How health care reform hits you

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The Supreme Court has upheld the Obama health care law's requirement that virtually all Americans must have insurance or face a penalty. Will you have to pay, and how much? I'm Doug Whiteman with your Personal Finance Minute.

The law's so-called individual mandate affects you only if you don't already have insurance, and then, there are many exceptions. People with modest incomes, members of Native American tribes and those who are in prison are all exempt, to give a few examples. The nonpartisan think tank the Urban Institute estimates that only 3 percent of Americans under 65 will have to buy insurance or face the penalty, fine, tax -- whatever you want to call it.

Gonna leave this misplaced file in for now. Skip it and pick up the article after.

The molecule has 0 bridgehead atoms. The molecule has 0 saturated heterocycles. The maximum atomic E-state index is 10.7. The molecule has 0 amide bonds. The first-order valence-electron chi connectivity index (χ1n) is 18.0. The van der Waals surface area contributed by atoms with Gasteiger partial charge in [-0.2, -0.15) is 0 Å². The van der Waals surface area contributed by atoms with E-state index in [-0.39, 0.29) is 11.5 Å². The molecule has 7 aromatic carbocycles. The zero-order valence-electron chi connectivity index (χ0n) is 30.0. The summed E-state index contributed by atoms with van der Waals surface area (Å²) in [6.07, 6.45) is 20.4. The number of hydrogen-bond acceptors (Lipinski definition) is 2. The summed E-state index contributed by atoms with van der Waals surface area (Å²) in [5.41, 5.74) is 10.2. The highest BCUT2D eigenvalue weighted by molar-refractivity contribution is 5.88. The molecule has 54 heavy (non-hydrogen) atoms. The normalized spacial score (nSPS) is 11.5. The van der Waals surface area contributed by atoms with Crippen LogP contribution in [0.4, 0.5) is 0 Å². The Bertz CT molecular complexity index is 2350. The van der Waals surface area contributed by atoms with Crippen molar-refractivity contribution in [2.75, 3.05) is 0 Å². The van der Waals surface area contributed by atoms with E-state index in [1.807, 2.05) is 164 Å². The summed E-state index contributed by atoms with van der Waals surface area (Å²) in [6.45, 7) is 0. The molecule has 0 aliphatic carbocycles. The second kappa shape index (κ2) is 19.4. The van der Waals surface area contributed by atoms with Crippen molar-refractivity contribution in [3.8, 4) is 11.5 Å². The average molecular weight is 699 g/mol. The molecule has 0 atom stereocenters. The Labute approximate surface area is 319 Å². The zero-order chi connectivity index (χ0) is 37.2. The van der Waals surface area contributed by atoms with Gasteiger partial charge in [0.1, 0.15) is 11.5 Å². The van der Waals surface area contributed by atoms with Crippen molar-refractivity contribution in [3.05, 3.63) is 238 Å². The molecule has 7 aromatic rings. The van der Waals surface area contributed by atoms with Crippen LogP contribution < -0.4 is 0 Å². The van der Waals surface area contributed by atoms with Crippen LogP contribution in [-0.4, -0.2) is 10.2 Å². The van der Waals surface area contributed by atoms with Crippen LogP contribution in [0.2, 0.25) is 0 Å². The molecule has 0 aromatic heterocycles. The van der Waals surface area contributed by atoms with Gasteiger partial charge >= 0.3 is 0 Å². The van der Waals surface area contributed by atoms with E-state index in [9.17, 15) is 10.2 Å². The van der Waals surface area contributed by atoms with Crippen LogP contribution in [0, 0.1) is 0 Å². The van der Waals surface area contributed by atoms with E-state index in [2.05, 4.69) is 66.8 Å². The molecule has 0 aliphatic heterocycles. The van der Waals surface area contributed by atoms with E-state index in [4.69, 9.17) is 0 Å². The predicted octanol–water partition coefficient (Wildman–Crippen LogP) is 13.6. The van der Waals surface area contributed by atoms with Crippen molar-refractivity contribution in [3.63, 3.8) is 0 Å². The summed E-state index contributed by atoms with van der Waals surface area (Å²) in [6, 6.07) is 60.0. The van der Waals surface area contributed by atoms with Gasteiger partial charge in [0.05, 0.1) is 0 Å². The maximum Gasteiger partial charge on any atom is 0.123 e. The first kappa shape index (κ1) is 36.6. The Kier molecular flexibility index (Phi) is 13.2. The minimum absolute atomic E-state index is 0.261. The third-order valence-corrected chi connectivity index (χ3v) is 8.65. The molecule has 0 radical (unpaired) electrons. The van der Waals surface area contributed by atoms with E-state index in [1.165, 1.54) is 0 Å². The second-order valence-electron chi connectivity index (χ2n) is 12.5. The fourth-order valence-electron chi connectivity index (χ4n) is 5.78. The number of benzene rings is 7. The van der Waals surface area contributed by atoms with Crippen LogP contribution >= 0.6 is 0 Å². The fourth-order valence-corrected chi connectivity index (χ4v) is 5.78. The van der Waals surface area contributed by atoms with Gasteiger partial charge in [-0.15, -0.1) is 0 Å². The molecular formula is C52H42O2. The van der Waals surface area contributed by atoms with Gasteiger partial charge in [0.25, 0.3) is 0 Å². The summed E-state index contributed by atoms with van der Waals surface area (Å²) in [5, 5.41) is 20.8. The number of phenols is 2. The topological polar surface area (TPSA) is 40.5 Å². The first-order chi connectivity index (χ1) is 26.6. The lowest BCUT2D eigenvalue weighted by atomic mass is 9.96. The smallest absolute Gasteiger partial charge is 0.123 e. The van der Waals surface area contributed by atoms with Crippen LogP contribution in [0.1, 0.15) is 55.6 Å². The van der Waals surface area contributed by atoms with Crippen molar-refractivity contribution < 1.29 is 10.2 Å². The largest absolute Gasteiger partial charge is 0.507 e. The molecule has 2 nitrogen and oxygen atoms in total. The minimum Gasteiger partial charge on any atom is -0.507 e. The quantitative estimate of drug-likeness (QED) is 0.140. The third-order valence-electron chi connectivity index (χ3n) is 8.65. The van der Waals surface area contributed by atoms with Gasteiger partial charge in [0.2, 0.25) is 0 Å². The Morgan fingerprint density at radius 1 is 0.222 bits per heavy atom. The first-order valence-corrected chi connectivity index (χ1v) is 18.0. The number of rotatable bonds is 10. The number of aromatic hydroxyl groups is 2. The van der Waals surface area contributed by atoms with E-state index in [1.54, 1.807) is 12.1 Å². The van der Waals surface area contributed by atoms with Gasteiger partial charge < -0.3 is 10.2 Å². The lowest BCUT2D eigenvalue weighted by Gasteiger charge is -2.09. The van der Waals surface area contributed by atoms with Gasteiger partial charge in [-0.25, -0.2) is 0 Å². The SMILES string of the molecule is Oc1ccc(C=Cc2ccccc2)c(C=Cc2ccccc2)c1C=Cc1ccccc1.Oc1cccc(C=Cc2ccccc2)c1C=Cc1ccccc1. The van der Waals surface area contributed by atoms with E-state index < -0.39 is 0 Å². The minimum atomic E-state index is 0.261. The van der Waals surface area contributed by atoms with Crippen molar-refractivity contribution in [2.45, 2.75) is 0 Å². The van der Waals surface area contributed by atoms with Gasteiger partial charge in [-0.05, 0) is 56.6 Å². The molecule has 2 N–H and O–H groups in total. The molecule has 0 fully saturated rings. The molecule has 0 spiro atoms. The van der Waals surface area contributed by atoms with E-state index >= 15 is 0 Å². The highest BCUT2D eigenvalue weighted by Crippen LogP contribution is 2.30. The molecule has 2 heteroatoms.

It kicks in starting in 2014 and will cost an adult 1 percent of household income or $95, whichever is greater. By 2016, it will rise to either 2.5 percent of income or $695 for individuals, $2,085 for the largest families.

For more on changes in health insurance, visit I'm Doug Whiteman.


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